EU leaders vow to bring Hungary ‘to its knees’ over anti-LGBT law

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Hungarian Prime Minister Victor Orban arrives on the first day of a European Union (EU) summit at The European Council Building in Brussels on June 24, 2021. - Aris Oikonomou/AFP via Getty Images
Hungarian Prime Minister Victor Orban arrives on the first day of a European Union (EU) summit at The European Council Building in Brussels on June 24, 2021. - Aris Oikonomou/AFP via Getty Images

Western leaders have said they will bring Hungary "to its knees" over a law banning the promotion of homosexuality in schools at a bitter EU summit on Thursday.

Mark Rutte, the prime minister of the Netherlands, said Hungary either "must leave" the EU or repeal the law, which bans TV shows and other content seen as championing LGBT lifestyles for the under-18s.

However, some eastern European governments refused to join 17 of the bloc's 27 countries in a rare joint statement condemning a fellow member state.

The Hungarian government hit back against what it called the EU's "shameful" interference in its domestic affairs.

Viktor Orban, the Hungarian prime minister, said the law was about "defending the rights of the kids and the parents" and claimed to be a fighter for gay rights when Hungary was under communist rule.

"Homosexuality was punished, and I fought for their freedom and their rights," he said as he arrived at the summit. "So I am defending the rights of the homosexual guys. But this law is not about that."

Xavier Bettel, Luxembourg's gay prime minister, said he would confront Mr Orban, whose authoritarian rule has raised EU concerns over the rule of law in Hungary.

Xavier Bettel said he would be 'intolerant today with intolerant people' - JOHN THYS/EPA-EFE/Shutterstock
Xavier Bettel said he would be 'intolerant today with intolerant people' - JOHN THYS/EPA-EFE/Shutterstock

"I will be intolerant today with intolerant people," Mr Bettel said. "If you really think that by watching a film or speaking in a classroom about sexual orientation makes you gay, he really doesn't understand anything."

Many young Europeans committed suicide after finding it impossible to accept their sexuality, Mr Bettel added as he described the summit showdown as "his fight".

"To accept yourself being gay was my most difficult thing… to hear now that it is because maybe I watched something on TV when I was younger is unacceptable. And to mix up paedophilia and pornography with homosexuality is unacceptable too," he said.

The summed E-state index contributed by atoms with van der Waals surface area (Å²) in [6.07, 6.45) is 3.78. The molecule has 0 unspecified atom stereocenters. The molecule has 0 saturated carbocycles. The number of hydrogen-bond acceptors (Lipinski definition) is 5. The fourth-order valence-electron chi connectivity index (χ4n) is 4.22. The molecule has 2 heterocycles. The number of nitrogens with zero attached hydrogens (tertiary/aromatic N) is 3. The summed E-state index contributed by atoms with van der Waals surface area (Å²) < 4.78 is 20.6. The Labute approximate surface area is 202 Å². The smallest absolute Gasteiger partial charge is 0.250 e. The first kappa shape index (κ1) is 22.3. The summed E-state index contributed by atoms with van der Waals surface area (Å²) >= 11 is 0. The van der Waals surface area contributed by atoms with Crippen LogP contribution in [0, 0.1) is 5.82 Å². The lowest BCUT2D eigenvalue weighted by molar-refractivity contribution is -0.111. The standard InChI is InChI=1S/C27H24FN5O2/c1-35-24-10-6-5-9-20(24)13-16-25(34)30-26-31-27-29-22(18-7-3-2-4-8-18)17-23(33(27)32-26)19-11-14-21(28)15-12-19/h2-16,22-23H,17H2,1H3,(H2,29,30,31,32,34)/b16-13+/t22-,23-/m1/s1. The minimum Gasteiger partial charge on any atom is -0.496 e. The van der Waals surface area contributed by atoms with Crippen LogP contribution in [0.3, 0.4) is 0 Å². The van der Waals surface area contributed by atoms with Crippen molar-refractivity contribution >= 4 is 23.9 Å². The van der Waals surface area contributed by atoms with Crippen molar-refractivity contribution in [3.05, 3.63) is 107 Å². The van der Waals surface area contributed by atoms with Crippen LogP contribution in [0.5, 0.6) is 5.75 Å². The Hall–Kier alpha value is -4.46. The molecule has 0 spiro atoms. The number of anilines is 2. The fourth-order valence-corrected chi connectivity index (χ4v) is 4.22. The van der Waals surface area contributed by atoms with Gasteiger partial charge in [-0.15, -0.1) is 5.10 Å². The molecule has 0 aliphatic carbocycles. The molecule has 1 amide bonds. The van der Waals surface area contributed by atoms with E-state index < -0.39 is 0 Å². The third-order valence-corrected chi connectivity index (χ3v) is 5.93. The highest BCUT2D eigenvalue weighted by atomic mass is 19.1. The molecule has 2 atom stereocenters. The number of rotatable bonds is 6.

The Hungarian law "is not in line with our values and what Europe is" said Emmanuel Macron, the French president, who urged other EU countries to show "no weakness" in facing down Mr Orban.

While the EU has no power to force a country to leave, this could be achieved "step by step", Mr Rutte told reporters in Brussels. "My goal is to bring Hungary to its knees on this issue," he said.

"They must realise that they are either part of the European Union and this community of values, which means that in Hungary... no one can be discriminated against and [everyone] can feel free on grounds of sexuality, skin colour, gender whatever."

A decision by UEFA, European football's governing body, to forbid Munich from lighting its football stadium in rainbow colours when Germany played Hungary this week added fuel to the debate.

The European Commission is considering legal action against Hungary for the "child protection law", which bans schoolbooks and films that depict characters as anything other than as heterosexual. The European Court of Justice can impose fines on a country for breaking EU law.

There is also an EU treaty clause that could be used to suspend Hungary's voting rights in the EU, but that requires a unanimous decision by the other member states.

Hungary and Poland – both of which are already targets of EU legal action for undermining the democratic values – have a pact mutually shielding them from such a manoeuvre.

The commission presented the bloc's first five-year LGBTIQ equality strategy last year, but the issue remains highly divisive. Municipalities in Poland have approved the creation of "LGBT-free zone" motions, and there have been campaigns in Romania for a ban on same-sex marriage.

Neither country has endorsed the joint statement.

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